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SEN overhaul could see pupil premium paid to parents

Children with special educational needs (SEN) could get their own pupil premium-style payment as part of radical changes that would give parents, not schools, more control over funding.

The Department for Education is considering giving SEN pupils grants that follow them wherever they are being educated.

However, SEN groups have said the changes would not help vulnerable children and their families, and have warned that they could result in schools losing funding. Currently, resources for SEN pupils largely come in the form of extra local authority services.

The idea of a "price" being put on each child with SEN was first suggested by the last Conservative SEN review, led in 2005 by Lord Lingfield, formerly Sir Robert Balchin. He called for funding to be given to pupils according to the severity of their condition.

Lord Lingfield also suggested that each disability should be worth a sum of money and that parents should be able to choose where their children were educated.

Children's minister Sarah Teather and her officials are now considering whether the proposal should be included in the SEN green paper, due out in April.

Lorraine Petersen, chief executive of the National Association for Special Educational Needs, said: "This might sound attractive to families, but in reality most parents do need support and help to make the right decisions about the complex SEN system. I worry this system would penalise the most vulnerable."

Jane McConnell, chief executive of the Independent Panel for Special Education Advice, said the Government should be cautious about reforming SEN funding.

"There is a reason children with special educational needs are not a perfect commodity. If the aim is to make them more attractive to schools so heads accept them on to their rolls, then it won't work, because schools are going to be judged even more on their exam results," she said.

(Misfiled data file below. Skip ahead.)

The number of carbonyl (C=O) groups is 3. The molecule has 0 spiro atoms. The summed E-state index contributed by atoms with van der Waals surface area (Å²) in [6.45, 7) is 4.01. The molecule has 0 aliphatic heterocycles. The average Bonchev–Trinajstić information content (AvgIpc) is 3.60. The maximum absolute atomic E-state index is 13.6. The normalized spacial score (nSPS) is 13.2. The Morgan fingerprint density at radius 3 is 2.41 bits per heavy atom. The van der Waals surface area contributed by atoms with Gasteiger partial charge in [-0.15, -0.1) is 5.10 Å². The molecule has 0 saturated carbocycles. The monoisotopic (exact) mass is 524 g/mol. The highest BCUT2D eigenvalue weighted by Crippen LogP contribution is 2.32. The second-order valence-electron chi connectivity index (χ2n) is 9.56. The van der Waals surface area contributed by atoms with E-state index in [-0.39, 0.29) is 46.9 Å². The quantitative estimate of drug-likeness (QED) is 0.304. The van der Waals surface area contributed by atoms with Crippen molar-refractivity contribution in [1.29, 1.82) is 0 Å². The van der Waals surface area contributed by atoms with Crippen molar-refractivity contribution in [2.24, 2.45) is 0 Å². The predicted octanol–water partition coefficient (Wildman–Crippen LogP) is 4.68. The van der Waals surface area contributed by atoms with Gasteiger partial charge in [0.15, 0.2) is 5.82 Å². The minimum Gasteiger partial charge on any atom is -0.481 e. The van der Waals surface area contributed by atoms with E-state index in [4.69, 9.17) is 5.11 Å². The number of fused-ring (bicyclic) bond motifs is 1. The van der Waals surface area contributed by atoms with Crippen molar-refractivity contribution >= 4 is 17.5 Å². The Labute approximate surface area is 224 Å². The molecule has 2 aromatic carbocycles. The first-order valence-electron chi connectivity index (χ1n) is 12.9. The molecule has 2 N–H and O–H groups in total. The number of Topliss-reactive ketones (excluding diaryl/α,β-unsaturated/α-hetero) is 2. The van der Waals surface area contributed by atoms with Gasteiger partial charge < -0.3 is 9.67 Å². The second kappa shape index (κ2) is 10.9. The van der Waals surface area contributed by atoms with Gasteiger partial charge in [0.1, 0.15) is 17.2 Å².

Currently, children with SEN who are without a statement are put in one of two categories: school action, and school action plus if they have more severe needs and require support from other professionals as well as teachers.

Department for Education officials think this system is too bureaucratic and want to scrap it. It is likely to be replaced by simpler "pupil profiles". It is not clear if schools will lose the funding they currently get for school action plus pupils.

The existing methods of SEN assessment will be overhauled, with a new role for educational psychologists. The green paper will also introduce mediation for parents unhappy with their child's support, instead of the current legal process.

More than 2,000 parents, teachers, SEN groups and teaching unions have given evidence to Ms Teather and her civil servants. The green paper was supposed to be finished last September, but was delayed until after the DfE and Department of Health white papers had been released.

According to the Association of School and College Leaders, the green paper should overturn rules that say SEN co-ordinators must be teachers. "Their role is with the school, not with the child," said general secretary Brian Lightman. "We don't mean children with SEN should not be taught by a qualified teacher."


The Government is set to unveil its green paper - the first step on the route to legislation - on SEN in the next few months. It is expected to:

- introduce major reforms of SEN funding;

- introduce changes to teacher training;

- give more details about how special school academies and free schools will work;

- introduce mediation for parents who are unhappy with their child's support.

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